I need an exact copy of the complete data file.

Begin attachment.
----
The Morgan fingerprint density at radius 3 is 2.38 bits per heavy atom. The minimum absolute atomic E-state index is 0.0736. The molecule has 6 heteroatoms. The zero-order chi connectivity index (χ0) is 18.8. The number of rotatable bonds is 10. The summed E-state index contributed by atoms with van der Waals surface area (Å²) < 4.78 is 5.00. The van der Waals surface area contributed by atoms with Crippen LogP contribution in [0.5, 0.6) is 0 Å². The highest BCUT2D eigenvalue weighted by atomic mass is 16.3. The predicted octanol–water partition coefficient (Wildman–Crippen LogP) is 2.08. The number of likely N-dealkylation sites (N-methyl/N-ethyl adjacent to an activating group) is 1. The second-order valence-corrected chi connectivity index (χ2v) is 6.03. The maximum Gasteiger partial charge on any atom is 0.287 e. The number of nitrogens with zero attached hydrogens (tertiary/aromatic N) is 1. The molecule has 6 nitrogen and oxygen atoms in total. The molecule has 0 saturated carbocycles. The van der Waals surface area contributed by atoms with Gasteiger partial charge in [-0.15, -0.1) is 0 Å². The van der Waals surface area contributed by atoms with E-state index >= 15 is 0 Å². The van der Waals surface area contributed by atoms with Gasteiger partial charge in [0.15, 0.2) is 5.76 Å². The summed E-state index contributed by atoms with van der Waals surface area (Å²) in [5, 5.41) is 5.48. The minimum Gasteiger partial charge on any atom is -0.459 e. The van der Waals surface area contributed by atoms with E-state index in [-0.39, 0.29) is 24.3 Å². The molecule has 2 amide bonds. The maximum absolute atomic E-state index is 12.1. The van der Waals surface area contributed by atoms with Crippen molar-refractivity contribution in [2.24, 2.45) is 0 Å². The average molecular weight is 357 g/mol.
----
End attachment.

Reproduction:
The Morgan fingerprint density at radius 3 is 2.38 bits per heavy atom. The minimum absolute atomic E-state index is 0.0736. The molecule has 6 heteroatoms. The zero-order chi connectivity index (χ0) is 18.8. The number of rotatable bonds is 10. The summed E-state index contributed by atoms with van der Waals surface area (Å²) < 4.78 is 5.00. The van der Waals surface area contributed by atoms with Crippen LogP contribution in [0.5, 0.6) is 0 Å². The highest BCUT2D eigenvalue weighted by atomic mass is 16.3. The predicted octanol–water partition coefficient (Wildman–Crippen LogP) is 2.08. The number of likely N-dealkylation sites (N-methyl/N-ethyl adjacent to an activating group) is 1. The second-order valence-corrected chi connectivity index (χ2v) is 6.03. The maximum Gasteiger partial charge on any atom is 0.287 e. The number of nitrogens with zero attached hydrogens (tertiary/aromatic N) is 1. The molecule has 6 nitrogen and oxygen atoms in total. The molecule has 0 saturated carbocycles. The van der Waals surface area contributed by atoms with Gasteiger partial charge in [-0.15, -0.1) is 0 Å². The van der Waals surface area contributed by atoms with E-state index >= 15 is 0 Å². The van der Waals surface area contributed by atoms with Gasteiger partial charge in [0.15, 0.2) is 5.76 Å². The summed E-state index contributed by atoms with van der Waals surface area (Å²) in [5, 5.41) is 5.48. The minimum Gasteiger partial charge on any atom is -0.459 e. The van der Waals surface area contributed by atoms with E-state index in [-0.39, 0.29) is 24.3 Å². The molecule has 2 amide bonds. The maximum absolute atomic E-state index is 12.1. The van der Waals surface area contributed by atoms with Crippen molar-refractivity contribution in [2.24, 2.45) is 0 Å². The average molecular weight is 357 g/mol.